A few different articles have popped up over the last few days discussing Jon Hirschtick, his new company and the Browser based CAD product, Onshape. Predominantly they have focused on the enviable history of those in charge and the recent success of raising a decent whack of funding to continue development. You have to give this team respect, they absolutely nailed it with Solidworks from the mid 90’s onwards, then John McEleney and his executive team went on to grow Solidworks into a US$400m revenue company, they clearly know what they are doing! But let’s not hide from Onshape’s elephant in the room, Autodesk delivered Fusion 360 several years ago now and it was in development long before that. Onshape have their work cut out, and as of today they will be doing it publicly with the launch of OnShape Beta. So how are they doing?
Design & Motion have had access to Onshape for a couple of months now. Personally I haven’t played with it anywhere near as much as I would’ve liked, so this evening I threw myself into it, watched most of the tutorial videos and set about trying to recreate Jon Landeros’ 12 sided dice.
Free – This edition, touted for students, makers and startups, is fully featured, but limited to 5 active private documents. You can create unlimited numbers of public documents, but nested away under the feature pull downs is a limit of 5GB storage space. We can’t tell the size of each document, so there’s no way of telling how many documents you can store publicly, at this point it’s not clear if the storage limitation applies to both private and public documents, or just the 5 private ones.
Professional – The first paid for version of Onshape. At US$100 per user per month right off the bat, and for a beta grade product… it seems a bit steep. But, Onshape will need some revenue and there is no better gauge of a product’s usefulness than if people will actually pay for it. What did take me by surprise was the lack of a discount for the annual subscription, that rolls in at US$1200. For that money you get ‘Unlimited’ private documents and billing management tools. I put unlimited in quotes, because again there is a storage limit of 100GB.
Enterprise – This level of the product is Price On Application. So I would imagine it would be much better pricing based on your negotiating skills and the clout you can wield within the industry. Most of the additional goodies revolve around enterprise level support & SLA’s etc.
While you can’t tell the size of individual documents, you can see the amount of storage you have used so far from your account page. So far my account contains 3 basic parts, and I’m up to 31.59 MB…. they are some seriously storage hungry documents.
When you first get access to Onshape your initial view of the product is the Documents page. Here you can access and view your Private documents, but also Public documents. Tutorial and sample files and can be accessed from the navigation pane on the left side of the page. Essentially it’s no different to using Windows Explorer, but with a web UI twist. Each document displayed in the center of the page is listed in a Detail view, with a settings button at the end of each row. This allows you to inspect the history and versions of the document, as well as share and make the document inactive.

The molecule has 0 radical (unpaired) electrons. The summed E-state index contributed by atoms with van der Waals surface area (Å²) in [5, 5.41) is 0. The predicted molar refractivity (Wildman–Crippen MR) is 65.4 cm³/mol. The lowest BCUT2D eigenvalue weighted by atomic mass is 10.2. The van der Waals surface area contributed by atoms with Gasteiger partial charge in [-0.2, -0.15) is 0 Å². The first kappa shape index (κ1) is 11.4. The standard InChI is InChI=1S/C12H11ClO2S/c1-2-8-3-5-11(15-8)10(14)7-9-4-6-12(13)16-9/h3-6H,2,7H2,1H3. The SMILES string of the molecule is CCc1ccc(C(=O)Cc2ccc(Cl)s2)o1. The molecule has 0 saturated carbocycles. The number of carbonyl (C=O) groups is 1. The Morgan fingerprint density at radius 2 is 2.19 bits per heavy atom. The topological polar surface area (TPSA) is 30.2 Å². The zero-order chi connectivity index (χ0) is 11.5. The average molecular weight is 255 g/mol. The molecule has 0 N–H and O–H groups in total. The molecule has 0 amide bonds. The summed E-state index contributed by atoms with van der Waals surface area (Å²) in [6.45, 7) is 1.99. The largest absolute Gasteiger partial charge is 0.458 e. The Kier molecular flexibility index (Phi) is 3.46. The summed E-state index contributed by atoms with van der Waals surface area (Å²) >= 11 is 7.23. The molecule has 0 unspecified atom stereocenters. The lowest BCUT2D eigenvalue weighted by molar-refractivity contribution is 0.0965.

Inactive? What’s that all about? At this stage I think it only applies to the Free product. So you can actually create more than the 5 documents listed, up to your storage limit. I haven’t come across any significant road blocks as a result of the active/inactive behaviour. But I would imagine it being a pain when it comes to collaborating with others. And that’s the point I believe, after all, they need us to pay for the use of this tool.
So what’s a document? Essentially it represents a single design set, within the document you can create parts, assemblies and eventually drawings. These appear at the bottom of the screen in tabs, Onshape refer to these different environments as ‘Studios’. I actually quite like that name and may give a hint of what’s to come with the product.
One area of the Documents I haven’t really explored yet, and one which is clearly at the forefront of this product from an architectural standpoint, is the version branching. I will try to circle back and review that in a later post. I’m keen to compare it to the similar functionality about to be released later this week with Autodesk’s Fusion 360. Exploring design ideas, managing internal change but also change imposed by customers is a big deal within design and engineering companies the world over. This feature could end up being a big differentiator between the two products, making it inherently functional but intuitive will be important for these ‘next-gen’ CAD products.
Help & Tutorials
One area where Onshape has to perform is within the support network for the product. They don’t have a worldwide network of support staff and sales people yet (although they are openly accepting applications for partners). Is it needed? I don’t think it’s needed for sales necessarily, but large deals in large companies are done face to face. There is no doubt the current Onshape sales team will be doing face to face sales with large companies in the USA moving forward. But the general stand alone user and SMB, probably couldn’t care less. What they will care about though, is getting good support and training. Can that be delivered satisfactory with online resources & phone support? That remains to be seen. So what is there now?